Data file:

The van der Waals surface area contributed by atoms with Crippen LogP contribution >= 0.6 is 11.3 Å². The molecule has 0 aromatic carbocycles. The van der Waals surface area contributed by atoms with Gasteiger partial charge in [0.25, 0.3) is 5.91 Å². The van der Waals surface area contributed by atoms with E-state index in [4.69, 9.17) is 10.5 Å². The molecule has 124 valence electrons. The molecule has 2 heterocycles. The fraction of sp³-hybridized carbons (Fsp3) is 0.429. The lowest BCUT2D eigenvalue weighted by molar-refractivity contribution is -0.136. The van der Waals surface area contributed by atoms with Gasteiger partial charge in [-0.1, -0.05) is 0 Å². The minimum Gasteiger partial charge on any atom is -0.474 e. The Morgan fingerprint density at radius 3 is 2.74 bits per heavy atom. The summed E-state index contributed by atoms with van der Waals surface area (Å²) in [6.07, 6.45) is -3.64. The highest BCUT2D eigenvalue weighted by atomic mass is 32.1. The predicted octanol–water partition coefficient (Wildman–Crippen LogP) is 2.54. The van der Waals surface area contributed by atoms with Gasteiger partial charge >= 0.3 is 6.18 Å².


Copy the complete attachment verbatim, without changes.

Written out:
The van der Waals surface area contributed by atoms with Crippen LogP contribution >= 0.6 is 11.3 Å². The molecule has 0 aromatic carbocycles. The van der Waals surface area contributed by atoms with Gasteiger partial charge in [0.25, 0.3) is 5.91 Å². The van der Waals surface area contributed by atoms with E-state index in [4.69, 9.17) is 10.5 Å². The molecule has 124 valence electrons. The molecule has 2 heterocycles. The fraction of sp³-hybridized carbons (Fsp3) is 0.429. The lowest BCUT2D eigenvalue weighted by molar-refractivity contribution is -0.136. The van der Waals surface area contributed by atoms with Gasteiger partial charge in [-0.1, -0.05) is 0 Å². The minimum Gasteiger partial charge on any atom is -0.474 e. The Morgan fingerprint density at radius 3 is 2.74 bits per heavy atom. The summed E-state index contributed by atoms with van der Waals surface area (Å²) in [6.07, 6.45) is -3.64. The highest BCUT2D eigenvalue weighted by atomic mass is 32.1. The predicted octanol–water partition coefficient (Wildman–Crippen LogP) is 2.54. The van der Waals surface area contributed by atoms with Gasteiger partial charge >= 0.3 is 6.18 Å².